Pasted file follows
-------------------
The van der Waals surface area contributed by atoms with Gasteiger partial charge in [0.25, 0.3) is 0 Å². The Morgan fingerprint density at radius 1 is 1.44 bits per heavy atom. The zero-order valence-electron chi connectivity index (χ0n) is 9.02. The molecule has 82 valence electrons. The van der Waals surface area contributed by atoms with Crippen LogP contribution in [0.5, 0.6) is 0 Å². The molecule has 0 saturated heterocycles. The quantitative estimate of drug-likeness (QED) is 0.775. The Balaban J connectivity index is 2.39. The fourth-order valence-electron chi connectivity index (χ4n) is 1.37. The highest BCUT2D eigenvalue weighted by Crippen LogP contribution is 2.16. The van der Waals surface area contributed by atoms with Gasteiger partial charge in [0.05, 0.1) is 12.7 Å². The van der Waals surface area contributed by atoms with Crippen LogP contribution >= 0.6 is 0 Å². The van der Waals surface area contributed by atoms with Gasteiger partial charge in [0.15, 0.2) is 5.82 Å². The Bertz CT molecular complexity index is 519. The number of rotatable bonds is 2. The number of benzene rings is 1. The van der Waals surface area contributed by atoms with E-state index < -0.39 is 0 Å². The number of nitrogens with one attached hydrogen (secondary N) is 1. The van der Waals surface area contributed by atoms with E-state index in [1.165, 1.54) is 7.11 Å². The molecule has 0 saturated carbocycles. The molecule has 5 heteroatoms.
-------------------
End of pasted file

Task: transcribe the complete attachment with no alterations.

The van der Waals surface area contributed by atoms with Gasteiger partial charge in [0.25, 0.3) is 0 Å². The Morgan fingerprint density at radius 1 is 1.44 bits per heavy atom. The zero-order valence-electron chi connectivity index (χ0n) is 9.02. The molecule has 82 valence electrons. The van der Waals surface area contributed by atoms with Crippen LogP contribution in [0.5, 0.6) is 0 Å². The molecule has 0 saturated heterocycles. The quantitative estimate of drug-likeness (QED) is 0.775. The Balaban J connectivity index is 2.39. The fourth-order valence-electron chi connectivity index (χ4n) is 1.37. The highest BCUT2D eigenvalue weighted by Crippen LogP contribution is 2.16. The van der Waals surface area contributed by atoms with Gasteiger partial charge in [0.05, 0.1) is 12.7 Å². The van der Waals surface area contributed by atoms with Crippen LogP contribution >= 0.6 is 0 Å². The van der Waals surface area contributed by atoms with Gasteiger partial charge in [0.15, 0.2) is 5.82 Å². The Bertz CT molecular complexity index is 519. The number of rotatable bonds is 2. The number of benzene rings is 1. The van der Waals surface area contributed by atoms with E-state index < -0.39 is 0 Å². The number of nitrogens with one attached hydrogen (secondary N) is 1. The van der Waals surface area contributed by atoms with E-state index in [1.165, 1.54) is 7.11 Å². The molecule has 0 saturated carbocycles. The molecule has 5 heteroatoms.